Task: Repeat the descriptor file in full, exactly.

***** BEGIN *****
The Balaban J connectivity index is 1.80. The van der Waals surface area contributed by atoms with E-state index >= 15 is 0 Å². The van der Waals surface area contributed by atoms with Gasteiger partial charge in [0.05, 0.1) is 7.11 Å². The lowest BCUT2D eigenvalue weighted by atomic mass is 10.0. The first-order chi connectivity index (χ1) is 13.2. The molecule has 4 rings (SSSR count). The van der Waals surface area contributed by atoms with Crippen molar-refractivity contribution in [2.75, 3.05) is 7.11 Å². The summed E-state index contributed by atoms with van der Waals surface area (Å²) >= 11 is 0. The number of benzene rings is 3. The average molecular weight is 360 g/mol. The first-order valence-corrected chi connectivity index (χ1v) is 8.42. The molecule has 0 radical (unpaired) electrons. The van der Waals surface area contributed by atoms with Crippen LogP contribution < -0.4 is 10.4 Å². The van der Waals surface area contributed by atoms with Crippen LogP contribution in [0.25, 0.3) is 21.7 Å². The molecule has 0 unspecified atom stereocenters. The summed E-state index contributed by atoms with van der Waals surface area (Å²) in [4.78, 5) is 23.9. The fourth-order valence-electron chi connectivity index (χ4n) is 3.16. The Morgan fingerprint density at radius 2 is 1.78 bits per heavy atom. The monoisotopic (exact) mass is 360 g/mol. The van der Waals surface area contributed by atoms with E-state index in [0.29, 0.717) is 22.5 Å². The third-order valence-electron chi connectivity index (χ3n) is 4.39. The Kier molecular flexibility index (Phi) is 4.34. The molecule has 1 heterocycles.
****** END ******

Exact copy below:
The Balaban J connectivity index is 1.80. The van der Waals surface area contributed by atoms with E-state index >= 15 is 0 Å². The van der Waals surface area contributed by atoms with Gasteiger partial charge in [0.05, 0.1) is 7.11 Å². The lowest BCUT2D eigenvalue weighted by atomic mass is 10.0. The first-order chi connectivity index (χ1) is 13.2. The molecule has 4 rings (SSSR count). The van der Waals surface area contributed by atoms with Crippen molar-refractivity contribution in [2.75, 3.05) is 7.11 Å². The summed E-state index contributed by atoms with van der Waals surface area (Å²) >= 11 is 0. The number of benzene rings is 3. The average molecular weight is 360 g/mol. The first-order valence-corrected chi connectivity index (χ1v) is 8.42. The molecule has 0 radical (unpaired) electrons. The van der Waals surface area contributed by atoms with Crippen LogP contribution < -0.4 is 10.4 Å². The van der Waals surface area contributed by atoms with Crippen LogP contribution in [0.25, 0.3) is 21.7 Å². The molecule has 0 unspecified atom stereocenters. The summed E-state index contributed by atoms with van der Waals surface area (Å²) in [4.78, 5) is 23.9. The fourth-order valence-electron chi connectivity index (χ4n) is 3.16. The Morgan fingerprint density at radius 2 is 1.78 bits per heavy atom. The monoisotopic (exact) mass is 360 g/mol. The van der Waals surface area contributed by atoms with E-state index in [0.29, 0.717) is 22.5 Å². The third-order valence-electron chi connectivity index (χ3n) is 4.39. The Kier molecular flexibility index (Phi) is 4.34. The molecule has 1 heterocycles.